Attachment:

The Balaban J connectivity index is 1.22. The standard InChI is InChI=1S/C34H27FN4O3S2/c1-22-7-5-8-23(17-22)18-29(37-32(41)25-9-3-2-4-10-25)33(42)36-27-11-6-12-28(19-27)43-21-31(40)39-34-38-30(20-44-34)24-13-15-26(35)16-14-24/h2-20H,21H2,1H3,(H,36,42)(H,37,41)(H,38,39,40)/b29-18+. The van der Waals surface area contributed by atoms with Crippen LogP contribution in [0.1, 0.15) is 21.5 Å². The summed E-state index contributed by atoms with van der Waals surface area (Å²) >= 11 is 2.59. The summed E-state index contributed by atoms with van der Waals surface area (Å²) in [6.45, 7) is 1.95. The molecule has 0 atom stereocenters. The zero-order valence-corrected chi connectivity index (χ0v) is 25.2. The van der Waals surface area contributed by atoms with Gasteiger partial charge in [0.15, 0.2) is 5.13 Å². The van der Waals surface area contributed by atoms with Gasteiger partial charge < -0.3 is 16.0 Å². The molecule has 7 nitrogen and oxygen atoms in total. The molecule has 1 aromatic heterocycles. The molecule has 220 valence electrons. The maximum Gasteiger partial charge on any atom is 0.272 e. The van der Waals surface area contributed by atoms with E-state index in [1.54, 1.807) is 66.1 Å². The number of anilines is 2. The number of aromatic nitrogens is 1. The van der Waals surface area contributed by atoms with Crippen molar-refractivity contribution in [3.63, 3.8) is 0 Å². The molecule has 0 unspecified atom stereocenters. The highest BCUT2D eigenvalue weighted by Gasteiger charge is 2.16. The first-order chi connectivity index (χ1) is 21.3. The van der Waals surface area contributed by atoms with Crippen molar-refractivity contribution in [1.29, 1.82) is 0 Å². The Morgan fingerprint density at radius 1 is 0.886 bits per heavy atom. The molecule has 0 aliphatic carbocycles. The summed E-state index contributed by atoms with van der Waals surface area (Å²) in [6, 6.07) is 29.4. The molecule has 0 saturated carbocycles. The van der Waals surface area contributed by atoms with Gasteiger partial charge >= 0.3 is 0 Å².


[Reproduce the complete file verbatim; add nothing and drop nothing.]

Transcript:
The Balaban J connectivity index is 1.22. The standard InChI is InChI=1S/C34H27FN4O3S2/c1-22-7-5-8-23(17-22)18-29(37-32(41)25-9-3-2-4-10-25)33(42)36-27-11-6-12-28(19-27)43-21-31(40)39-34-38-30(20-44-34)24-13-15-26(35)16-14-24/h2-20H,21H2,1H3,(H,36,42)(H,37,41)(H,38,39,40)/b29-18+. The van der Waals surface area contributed by atoms with Crippen LogP contribution in [0.1, 0.15) is 21.5 Å². The summed E-state index contributed by atoms with van der Waals surface area (Å²) >= 11 is 2.59. The summed E-state index contributed by atoms with van der Waals surface area (Å²) in [6.45, 7) is 1.95. The molecule has 0 atom stereocenters. The zero-order valence-corrected chi connectivity index (χ0v) is 25.2. The van der Waals surface area contributed by atoms with Gasteiger partial charge in [0.15, 0.2) is 5.13 Å². The van der Waals surface area contributed by atoms with Gasteiger partial charge < -0.3 is 16.0 Å². The molecule has 7 nitrogen and oxygen atoms in total. The molecule has 1 aromatic heterocycles. The molecule has 220 valence electrons. The maximum Gasteiger partial charge on any atom is 0.272 e. The van der Waals surface area contributed by atoms with E-state index in [1.54, 1.807) is 66.1 Å². The number of anilines is 2. The number of aromatic nitrogens is 1. The van der Waals surface area contributed by atoms with Crippen molar-refractivity contribution in [3.63, 3.8) is 0 Å². The molecule has 0 unspecified atom stereocenters. The highest BCUT2D eigenvalue weighted by Gasteiger charge is 2.16. The first-order chi connectivity index (χ1) is 21.3. The van der Waals surface area contributed by atoms with Crippen molar-refractivity contribution in [1.29, 1.82) is 0 Å². The Morgan fingerprint density at radius 1 is 0.886 bits per heavy atom. The molecule has 0 aliphatic carbocycles. The summed E-state index contributed by atoms with van der Waals surface area (Å²) in [6, 6.07) is 29.4. The molecule has 0 saturated carbocycles. The van der Waals surface area contributed by atoms with Gasteiger partial charge >= 0.3 is 0 Å².